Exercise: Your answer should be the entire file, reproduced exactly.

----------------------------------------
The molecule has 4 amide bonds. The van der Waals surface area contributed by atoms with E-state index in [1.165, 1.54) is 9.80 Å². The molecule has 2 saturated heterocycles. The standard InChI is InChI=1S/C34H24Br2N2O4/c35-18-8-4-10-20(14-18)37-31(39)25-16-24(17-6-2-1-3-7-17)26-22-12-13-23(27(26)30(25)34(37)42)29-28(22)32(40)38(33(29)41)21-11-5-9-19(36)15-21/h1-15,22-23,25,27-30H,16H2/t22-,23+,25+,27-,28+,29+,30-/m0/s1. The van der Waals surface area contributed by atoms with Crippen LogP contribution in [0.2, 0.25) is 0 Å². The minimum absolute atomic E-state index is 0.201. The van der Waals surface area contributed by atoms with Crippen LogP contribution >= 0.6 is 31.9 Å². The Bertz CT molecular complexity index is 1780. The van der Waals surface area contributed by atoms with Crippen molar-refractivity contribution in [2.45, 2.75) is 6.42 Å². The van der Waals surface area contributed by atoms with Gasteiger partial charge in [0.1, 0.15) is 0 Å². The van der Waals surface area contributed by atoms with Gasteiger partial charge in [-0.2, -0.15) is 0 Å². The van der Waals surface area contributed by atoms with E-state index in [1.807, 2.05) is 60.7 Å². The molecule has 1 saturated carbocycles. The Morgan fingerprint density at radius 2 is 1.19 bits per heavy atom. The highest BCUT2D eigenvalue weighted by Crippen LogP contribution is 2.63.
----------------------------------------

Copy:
The molecule has 4 amide bonds. The van der Waals surface area contributed by atoms with E-state index in [1.165, 1.54) is 9.80 Å². The molecule has 2 saturated heterocycles. The standard InChI is InChI=1S/C34H24Br2N2O4/c35-18-8-4-10-20(14-18)37-31(39)25-16-24(17-6-2-1-3-7-17)26-22-12-13-23(27(26)30(25)34(37)42)29-28(22)32(40)38(33(29)41)21-11-5-9-19(36)15-21/h1-15,22-23,25,27-30H,16H2/t22-,23+,25+,27-,28+,29+,30-/m0/s1. The van der Waals surface area contributed by atoms with Crippen LogP contribution in [0.2, 0.25) is 0 Å². The minimum absolute atomic E-state index is 0.201. The van der Waals surface area contributed by atoms with Crippen LogP contribution >= 0.6 is 31.9 Å². The Bertz CT molecular complexity index is 1780. The van der Waals surface area contributed by atoms with Crippen molar-refractivity contribution in [2.45, 2.75) is 6.42 Å². The van der Waals surface area contributed by atoms with Gasteiger partial charge in [0.1, 0.15) is 0 Å². The van der Waals surface area contributed by atoms with Gasteiger partial charge in [-0.2, -0.15) is 0 Å². The van der Waals surface area contributed by atoms with E-state index in [1.807, 2.05) is 60.7 Å². The molecule has 1 saturated carbocycles. The Morgan fingerprint density at radius 2 is 1.19 bits per heavy atom. The highest BCUT2D eigenvalue weighted by Crippen LogP contribution is 2.63.